I need to begin my article by acknowledging the deaths in Iran. On Sept. 13, 22-year-old Mahsa Amini, a Kurdish-Iranian woman, was detained by the Guidance Patrol for not wearing her veil properly. According to Iranian law enforcement, Amini died of a heart attack at the police station, yet witnesses say Amini died as a result of severe police brutality.
Thousands of protests have erupted across the country since then. In these protests, Iran’s police have killed 224 people, with human rights groups saying even more have been killed. This includes children as well as human rights protestors who were arrested and sent to Iran’s Evin prison, which is infamous for violating human rights. On Saturday Oct. 15, a fire set ablaze in Evin prison killed at least 8 prisoners and injured dozens of others.
The Iranian government’s attempt at quieting dissent is abhorrent and a direct violation of human rights. While all people in Iran are suffering the consequences of the government’s iron grip, women are at the forefront of this battle. It is their freedom of choice the government refuses to acknowledge. It is their bodies, lives and entire beings that are being dictated by the Islamic Republic of Iran.
Since the country’s constitutional revolution in 1906, women have demanded change from the Iranian government. These protests in 2022 are not the first this country has seen of the people rallying together in the name of something greater.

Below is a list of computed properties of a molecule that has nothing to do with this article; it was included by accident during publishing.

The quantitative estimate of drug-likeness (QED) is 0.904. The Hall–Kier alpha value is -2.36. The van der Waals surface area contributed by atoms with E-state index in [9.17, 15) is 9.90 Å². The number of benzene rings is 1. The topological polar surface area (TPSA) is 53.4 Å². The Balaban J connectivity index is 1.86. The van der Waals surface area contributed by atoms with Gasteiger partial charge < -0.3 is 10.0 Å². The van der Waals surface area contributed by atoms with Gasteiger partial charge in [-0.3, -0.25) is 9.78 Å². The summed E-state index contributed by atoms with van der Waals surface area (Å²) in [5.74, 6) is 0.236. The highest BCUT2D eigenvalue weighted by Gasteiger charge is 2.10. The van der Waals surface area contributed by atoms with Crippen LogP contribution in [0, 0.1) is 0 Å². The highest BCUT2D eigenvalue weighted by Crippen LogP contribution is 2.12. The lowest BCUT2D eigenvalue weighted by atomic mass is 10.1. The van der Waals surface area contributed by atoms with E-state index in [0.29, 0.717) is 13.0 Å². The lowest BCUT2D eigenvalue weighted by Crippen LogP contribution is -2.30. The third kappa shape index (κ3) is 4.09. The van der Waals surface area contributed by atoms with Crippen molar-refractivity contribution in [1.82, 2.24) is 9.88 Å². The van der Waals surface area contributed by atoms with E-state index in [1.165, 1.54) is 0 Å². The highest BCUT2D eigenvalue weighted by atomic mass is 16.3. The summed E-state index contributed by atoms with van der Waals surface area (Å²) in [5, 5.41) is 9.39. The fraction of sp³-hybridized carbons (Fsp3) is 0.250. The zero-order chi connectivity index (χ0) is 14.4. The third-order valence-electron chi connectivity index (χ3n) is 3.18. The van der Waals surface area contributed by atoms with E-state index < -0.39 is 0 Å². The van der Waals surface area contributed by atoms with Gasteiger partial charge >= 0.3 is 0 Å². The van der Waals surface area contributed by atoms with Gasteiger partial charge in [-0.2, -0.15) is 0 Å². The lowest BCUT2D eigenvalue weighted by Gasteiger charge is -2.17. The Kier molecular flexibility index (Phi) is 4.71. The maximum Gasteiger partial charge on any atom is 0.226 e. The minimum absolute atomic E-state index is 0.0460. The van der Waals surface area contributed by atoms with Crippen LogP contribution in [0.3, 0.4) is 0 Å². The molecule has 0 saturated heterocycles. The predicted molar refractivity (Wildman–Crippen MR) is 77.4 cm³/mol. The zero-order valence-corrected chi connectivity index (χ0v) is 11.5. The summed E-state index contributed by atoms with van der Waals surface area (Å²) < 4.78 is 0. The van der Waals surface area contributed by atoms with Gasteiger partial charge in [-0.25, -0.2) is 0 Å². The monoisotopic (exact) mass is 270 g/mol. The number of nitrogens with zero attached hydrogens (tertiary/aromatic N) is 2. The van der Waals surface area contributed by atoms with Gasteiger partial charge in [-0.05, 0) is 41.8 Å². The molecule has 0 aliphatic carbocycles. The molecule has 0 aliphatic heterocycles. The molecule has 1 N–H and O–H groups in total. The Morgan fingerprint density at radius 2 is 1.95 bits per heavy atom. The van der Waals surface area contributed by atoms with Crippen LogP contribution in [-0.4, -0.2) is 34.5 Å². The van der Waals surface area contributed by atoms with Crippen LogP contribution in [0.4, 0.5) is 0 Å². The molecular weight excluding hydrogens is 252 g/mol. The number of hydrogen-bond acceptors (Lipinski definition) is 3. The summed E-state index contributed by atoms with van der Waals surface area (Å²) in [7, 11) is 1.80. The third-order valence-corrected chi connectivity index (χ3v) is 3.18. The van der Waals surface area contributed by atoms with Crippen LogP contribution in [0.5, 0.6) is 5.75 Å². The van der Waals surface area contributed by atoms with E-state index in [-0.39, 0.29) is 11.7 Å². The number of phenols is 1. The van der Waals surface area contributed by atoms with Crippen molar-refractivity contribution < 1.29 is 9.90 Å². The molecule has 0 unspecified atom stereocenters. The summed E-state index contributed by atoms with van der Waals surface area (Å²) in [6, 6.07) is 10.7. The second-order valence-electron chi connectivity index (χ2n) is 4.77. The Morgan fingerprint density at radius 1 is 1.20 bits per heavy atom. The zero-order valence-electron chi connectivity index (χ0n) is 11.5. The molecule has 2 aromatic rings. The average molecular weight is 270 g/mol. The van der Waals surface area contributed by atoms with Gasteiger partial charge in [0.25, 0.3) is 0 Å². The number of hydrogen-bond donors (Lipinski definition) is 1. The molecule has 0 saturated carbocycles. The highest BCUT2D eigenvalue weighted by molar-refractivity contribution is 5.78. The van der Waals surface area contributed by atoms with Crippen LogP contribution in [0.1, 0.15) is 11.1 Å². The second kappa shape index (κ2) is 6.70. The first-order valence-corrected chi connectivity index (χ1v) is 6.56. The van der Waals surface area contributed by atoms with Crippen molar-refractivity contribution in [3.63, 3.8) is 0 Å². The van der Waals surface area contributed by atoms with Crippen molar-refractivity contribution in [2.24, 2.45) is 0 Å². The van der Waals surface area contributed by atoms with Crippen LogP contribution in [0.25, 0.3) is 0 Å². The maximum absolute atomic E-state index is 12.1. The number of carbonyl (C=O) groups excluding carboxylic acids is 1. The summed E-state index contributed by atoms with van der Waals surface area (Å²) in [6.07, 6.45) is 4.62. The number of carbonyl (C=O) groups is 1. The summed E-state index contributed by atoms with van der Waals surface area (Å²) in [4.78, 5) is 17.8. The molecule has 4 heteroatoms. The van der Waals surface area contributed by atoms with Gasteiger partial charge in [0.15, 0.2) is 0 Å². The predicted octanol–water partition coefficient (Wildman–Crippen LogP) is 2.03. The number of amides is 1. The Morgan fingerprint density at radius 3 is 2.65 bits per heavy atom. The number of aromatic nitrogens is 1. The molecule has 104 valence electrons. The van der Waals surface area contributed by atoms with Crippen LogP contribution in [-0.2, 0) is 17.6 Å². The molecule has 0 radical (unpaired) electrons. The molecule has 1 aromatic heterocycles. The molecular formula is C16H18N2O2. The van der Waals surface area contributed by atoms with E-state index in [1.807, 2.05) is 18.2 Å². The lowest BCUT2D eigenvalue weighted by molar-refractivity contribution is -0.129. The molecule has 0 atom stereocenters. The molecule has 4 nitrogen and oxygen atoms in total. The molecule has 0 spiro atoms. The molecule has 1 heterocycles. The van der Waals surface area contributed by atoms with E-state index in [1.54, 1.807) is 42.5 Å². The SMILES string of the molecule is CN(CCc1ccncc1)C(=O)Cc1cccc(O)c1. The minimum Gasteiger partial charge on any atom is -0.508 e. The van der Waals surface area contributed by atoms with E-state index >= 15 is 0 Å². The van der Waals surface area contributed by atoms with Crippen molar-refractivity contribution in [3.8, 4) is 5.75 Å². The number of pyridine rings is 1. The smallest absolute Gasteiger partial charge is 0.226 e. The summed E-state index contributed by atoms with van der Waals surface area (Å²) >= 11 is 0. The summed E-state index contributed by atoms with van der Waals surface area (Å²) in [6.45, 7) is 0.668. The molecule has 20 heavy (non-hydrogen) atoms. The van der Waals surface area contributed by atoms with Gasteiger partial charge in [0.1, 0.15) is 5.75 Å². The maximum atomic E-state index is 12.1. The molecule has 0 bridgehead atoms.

Putting it succinctly: From 1941 to 1979, specifically in the 1960s, the women of Iran gained some (albeit a heartbreakingly low amount) rights under the rule of Shah Mohammed Reza Pahlavi. They gained the right to vote, the right to attend university and could be elected to parliament. In 1979 the Shah was overthrown and the Islamic Republic of Iran replaced the monarchy. Now, the Supreme leader is Ayatollah Ali Khamenei, whom the people are addressing when they chant “Death to the Dictator.”
I hear of children protesting against the Iranian regime. I’m overwhelmed with admiration for their courage, fear for their future and safety, and curiosity as to what we can do here in the U.S. to help.
It’s equally inspiring and heartbreaking to read about the youth’s rebellion against the government. These civilians demonstrate strength that could tear down mountains, and I feel helpless not knowing what we can do over here to help.
That’s why I’m writing this. When injustices occur in your own community, we can communicate with our people on how we can best provide mutual aid. But what are we to do when the government is blocking the internet from the people we need to support?
I don’t know. When the freedom of people is so disgustingly denied, grief becomes a stone in my hand. I can’t set it down. Privilege lets me hide it behind my back, but the weight is still there.
All I can think of is community care. Even here we can care for each other. I know it’s naive, but I have no choice but to believe that the ripple effect is real. I’m going to reach out to my neighbors and offer a helping hand. I’m going to check in with my little brother and see how he’s doing. I’m going to go for a run and feel grateful for the changing leaves and gentle breeze.
Human liberation is what we are fighting for. The people on this planet are not my competition. We all can win. We all can show up for each other.